No killer whalesI thought Orcas Island (the large, vaguely horseshoe-shaped island visible on the map of the San Juans, below) had been named because the region is well-known for its killer whales. But it's not as simple as that — oh no. It's a shortened part of the glorious name of Juan Vicente de Guemes Padilla Horcasitas y Aguayo, who sent an exploratory expedition this way in the 1790s when he was viceroy of Mexico. Must have been a bit chilly up there for the Spaniards — they liked their colonies hot.
Anyway, it's just gorgeous.
I'd love to show you the house we stayed in, but it's a private family home — suffice to say it was an extraordinary edifice of three storeys built entirely of wood, and it was spacious, luxurious ... and out of this world.
There are no bears on Orcas, but I woke up one night to an owl screeching in the trees, and on another to a deer's loud chewing outside the bedroom window, and heard its footfall on the wooden verandah steps. Or perhaps its antlers brushed the verandah post. It was magical.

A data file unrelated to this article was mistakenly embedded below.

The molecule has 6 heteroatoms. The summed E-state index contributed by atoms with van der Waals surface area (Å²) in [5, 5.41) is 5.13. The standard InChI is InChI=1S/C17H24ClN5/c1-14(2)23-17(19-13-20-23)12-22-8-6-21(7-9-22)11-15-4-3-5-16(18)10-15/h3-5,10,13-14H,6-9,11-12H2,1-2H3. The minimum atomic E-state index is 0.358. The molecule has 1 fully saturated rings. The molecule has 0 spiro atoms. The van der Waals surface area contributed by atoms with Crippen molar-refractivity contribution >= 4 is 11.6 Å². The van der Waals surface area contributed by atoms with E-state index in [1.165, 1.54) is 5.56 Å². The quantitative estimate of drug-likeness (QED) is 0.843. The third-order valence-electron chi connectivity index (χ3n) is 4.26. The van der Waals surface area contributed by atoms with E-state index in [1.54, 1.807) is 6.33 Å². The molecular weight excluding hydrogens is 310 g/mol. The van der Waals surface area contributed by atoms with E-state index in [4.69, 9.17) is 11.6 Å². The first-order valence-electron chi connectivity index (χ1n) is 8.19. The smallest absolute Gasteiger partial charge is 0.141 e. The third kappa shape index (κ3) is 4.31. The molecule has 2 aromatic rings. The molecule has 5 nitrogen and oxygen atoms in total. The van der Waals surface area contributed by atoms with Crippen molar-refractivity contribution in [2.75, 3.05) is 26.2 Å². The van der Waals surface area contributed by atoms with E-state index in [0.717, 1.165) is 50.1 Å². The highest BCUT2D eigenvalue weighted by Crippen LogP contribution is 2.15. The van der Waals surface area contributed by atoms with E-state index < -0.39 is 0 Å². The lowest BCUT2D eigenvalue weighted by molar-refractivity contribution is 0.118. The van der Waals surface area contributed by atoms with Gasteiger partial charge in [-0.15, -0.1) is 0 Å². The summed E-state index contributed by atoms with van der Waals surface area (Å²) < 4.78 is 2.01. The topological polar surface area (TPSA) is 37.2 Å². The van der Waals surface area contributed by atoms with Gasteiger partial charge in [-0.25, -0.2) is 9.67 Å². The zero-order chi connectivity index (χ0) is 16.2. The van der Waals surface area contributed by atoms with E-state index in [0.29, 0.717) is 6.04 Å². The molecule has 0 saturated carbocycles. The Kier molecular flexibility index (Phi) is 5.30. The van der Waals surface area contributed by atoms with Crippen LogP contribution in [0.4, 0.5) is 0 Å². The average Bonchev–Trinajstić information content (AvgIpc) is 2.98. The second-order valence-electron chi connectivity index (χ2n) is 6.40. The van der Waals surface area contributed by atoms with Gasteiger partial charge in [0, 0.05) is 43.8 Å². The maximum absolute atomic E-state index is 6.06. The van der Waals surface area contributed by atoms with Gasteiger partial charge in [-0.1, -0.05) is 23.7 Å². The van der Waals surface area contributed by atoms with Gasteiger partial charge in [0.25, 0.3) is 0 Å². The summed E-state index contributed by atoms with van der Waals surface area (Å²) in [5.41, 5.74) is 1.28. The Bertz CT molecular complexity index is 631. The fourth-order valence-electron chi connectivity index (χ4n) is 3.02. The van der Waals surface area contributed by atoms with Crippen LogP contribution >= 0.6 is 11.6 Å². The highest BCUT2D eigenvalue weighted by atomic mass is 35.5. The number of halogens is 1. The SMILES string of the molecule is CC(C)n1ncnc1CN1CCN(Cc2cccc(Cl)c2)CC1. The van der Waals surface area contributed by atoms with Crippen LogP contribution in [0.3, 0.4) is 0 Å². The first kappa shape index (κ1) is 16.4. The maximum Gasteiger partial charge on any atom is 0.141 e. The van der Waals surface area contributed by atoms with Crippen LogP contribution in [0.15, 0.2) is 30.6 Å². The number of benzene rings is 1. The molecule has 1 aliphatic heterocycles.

We had four heavenly days there, walking, canoeing, playing cards, doing jigsaws and even, one evening, fishing in the lake, which is so full of trout that they leap out of the water all around you.This is our car on the ferry. We were first out when we arrived at the island, seen dead ahead.
It was a fifty-minute ferry ride from Anacortes, north of Seattle. The water's like a millpond; it's smooth enough all year, in fact, for there to be many little seaplanes buzzing back and forth between islands and the mainland.
I imagine the plane ride over the islands must be spectacular — this is the view we got from the highest point on Orcas, on top of Mt Constitution. You could see Seattle in one direction and Vancouver the other.
One of the island's many beaches and bays is a repository of driftwood. I've never seen so much. Apparently it's a bit of a tradition, if you spend any time at all on this beach, to build a fort, which you leave to be added to or cannibalised by other Robinson Crusoes. I've brought a huge bag full of the stuff back to San Diego — I can envisage icon-like paintings ... or maybe not!